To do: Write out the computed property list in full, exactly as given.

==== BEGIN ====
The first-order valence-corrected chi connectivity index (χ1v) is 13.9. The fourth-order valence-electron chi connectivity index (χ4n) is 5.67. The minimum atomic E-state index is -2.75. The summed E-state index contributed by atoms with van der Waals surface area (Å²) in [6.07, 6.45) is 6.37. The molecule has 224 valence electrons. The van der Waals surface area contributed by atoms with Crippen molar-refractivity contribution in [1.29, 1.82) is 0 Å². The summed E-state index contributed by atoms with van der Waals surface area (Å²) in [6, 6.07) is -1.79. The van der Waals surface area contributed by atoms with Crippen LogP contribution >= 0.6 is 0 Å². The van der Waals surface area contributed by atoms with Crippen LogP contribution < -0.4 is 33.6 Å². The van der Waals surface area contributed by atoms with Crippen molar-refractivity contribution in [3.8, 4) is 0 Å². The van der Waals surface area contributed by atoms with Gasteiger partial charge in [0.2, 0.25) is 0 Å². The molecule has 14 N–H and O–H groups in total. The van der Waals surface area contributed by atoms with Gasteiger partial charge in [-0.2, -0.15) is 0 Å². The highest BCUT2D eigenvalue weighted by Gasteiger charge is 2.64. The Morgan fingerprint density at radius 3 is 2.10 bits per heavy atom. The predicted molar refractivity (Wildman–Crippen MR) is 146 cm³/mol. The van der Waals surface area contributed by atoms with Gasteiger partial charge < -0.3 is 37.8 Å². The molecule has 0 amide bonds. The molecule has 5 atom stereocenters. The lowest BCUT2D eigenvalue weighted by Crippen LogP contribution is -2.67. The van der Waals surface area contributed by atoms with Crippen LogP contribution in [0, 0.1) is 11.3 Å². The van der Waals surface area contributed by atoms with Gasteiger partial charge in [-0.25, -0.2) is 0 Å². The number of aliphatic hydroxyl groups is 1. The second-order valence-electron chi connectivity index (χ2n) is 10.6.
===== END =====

The first-order valence-corrected chi connectivity index (χ1v) is 13.9. The fourth-order valence-electron chi connectivity index (χ4n) is 5.67. The minimum atomic E-state index is -2.75. The summed E-state index contributed by atoms with van der Waals surface area (Å²) in [6.07, 6.45) is 6.37. The molecule has 224 valence electrons. The van der Waals surface area contributed by atoms with Crippen molar-refractivity contribution in [1.29, 1.82) is 0 Å². The summed E-state index contributed by atoms with van der Waals surface area (Å²) in [6, 6.07) is -1.79. The van der Waals surface area contributed by atoms with Crippen LogP contribution >= 0.6 is 0 Å². The van der Waals surface area contributed by atoms with Crippen LogP contribution < -0.4 is 33.6 Å². The van der Waals surface area contributed by atoms with Crippen molar-refractivity contribution in [3.8, 4) is 0 Å². The van der Waals surface area contributed by atoms with Gasteiger partial charge in [0.2, 0.25) is 0 Å². The molecule has 14 N–H and O–H groups in total. The van der Waals surface area contributed by atoms with Gasteiger partial charge in [-0.2, -0.15) is 0 Å². The highest BCUT2D eigenvalue weighted by Gasteiger charge is 2.64. The Morgan fingerprint density at radius 3 is 2.10 bits per heavy atom. The predicted molar refractivity (Wildman–Crippen MR) is 146 cm³/mol. The van der Waals surface area contributed by atoms with Gasteiger partial charge < -0.3 is 37.8 Å². The molecule has 0 amide bonds. The molecule has 5 atom stereocenters. The lowest BCUT2D eigenvalue weighted by Crippen LogP contribution is -2.67. The van der Waals surface area contributed by atoms with Crippen LogP contribution in [0, 0.1) is 11.3 Å². The van der Waals surface area contributed by atoms with Gasteiger partial charge in [-0.25, -0.2) is 0 Å². The number of aliphatic hydroxyl groups is 1. The second-order valence-electron chi connectivity index (χ2n) is 10.6.